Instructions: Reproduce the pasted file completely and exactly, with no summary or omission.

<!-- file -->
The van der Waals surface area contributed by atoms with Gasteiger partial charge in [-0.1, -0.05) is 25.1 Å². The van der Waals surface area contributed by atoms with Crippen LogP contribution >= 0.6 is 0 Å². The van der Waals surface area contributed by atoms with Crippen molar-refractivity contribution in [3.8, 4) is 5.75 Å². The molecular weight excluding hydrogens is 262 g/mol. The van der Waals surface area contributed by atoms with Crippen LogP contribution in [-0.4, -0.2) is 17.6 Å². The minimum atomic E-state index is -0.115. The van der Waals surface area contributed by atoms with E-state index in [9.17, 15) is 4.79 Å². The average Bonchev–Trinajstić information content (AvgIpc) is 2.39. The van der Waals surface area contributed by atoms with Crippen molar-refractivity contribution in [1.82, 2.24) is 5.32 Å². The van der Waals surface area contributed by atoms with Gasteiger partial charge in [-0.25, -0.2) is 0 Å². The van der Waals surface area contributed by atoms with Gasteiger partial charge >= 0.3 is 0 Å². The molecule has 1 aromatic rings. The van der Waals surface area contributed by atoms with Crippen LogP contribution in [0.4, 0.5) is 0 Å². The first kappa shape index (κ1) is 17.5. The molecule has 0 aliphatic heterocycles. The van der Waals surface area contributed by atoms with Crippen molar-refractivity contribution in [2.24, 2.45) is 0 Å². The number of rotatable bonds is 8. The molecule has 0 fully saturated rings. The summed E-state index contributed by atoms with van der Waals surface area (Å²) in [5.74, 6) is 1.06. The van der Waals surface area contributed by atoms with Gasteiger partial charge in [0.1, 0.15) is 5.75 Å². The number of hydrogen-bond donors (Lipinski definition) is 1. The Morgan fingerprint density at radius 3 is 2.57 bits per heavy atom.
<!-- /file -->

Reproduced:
The van der Waals surface area contributed by atoms with Gasteiger partial charge in [-0.1, -0.05) is 25.1 Å². The van der Waals surface area contributed by atoms with Crippen LogP contribution >= 0.6 is 0 Å². The van der Waals surface area contributed by atoms with Crippen molar-refractivity contribution in [3.8, 4) is 5.75 Å². The molecular weight excluding hydrogens is 262 g/mol. The van der Waals surface area contributed by atoms with Crippen LogP contribution in [-0.4, -0.2) is 17.6 Å². The minimum atomic E-state index is -0.115. The van der Waals surface area contributed by atoms with E-state index in [9.17, 15) is 4.79 Å². The average Bonchev–Trinajstić information content (AvgIpc) is 2.39. The van der Waals surface area contributed by atoms with Crippen molar-refractivity contribution in [1.82, 2.24) is 5.32 Å². The van der Waals surface area contributed by atoms with Gasteiger partial charge in [-0.25, -0.2) is 0 Å². The van der Waals surface area contributed by atoms with Gasteiger partial charge >= 0.3 is 0 Å². The molecule has 1 aromatic rings. The van der Waals surface area contributed by atoms with Crippen LogP contribution in [0.4, 0.5) is 0 Å². The first kappa shape index (κ1) is 17.5. The molecule has 0 aliphatic heterocycles. The van der Waals surface area contributed by atoms with Crippen molar-refractivity contribution in [2.24, 2.45) is 0 Å². The number of rotatable bonds is 8. The molecule has 0 fully saturated rings. The summed E-state index contributed by atoms with van der Waals surface area (Å²) in [5.74, 6) is 1.06. The van der Waals surface area contributed by atoms with Gasteiger partial charge in [0.1, 0.15) is 5.75 Å². The number of hydrogen-bond donors (Lipinski definition) is 1. The Morgan fingerprint density at radius 3 is 2.57 bits per heavy atom.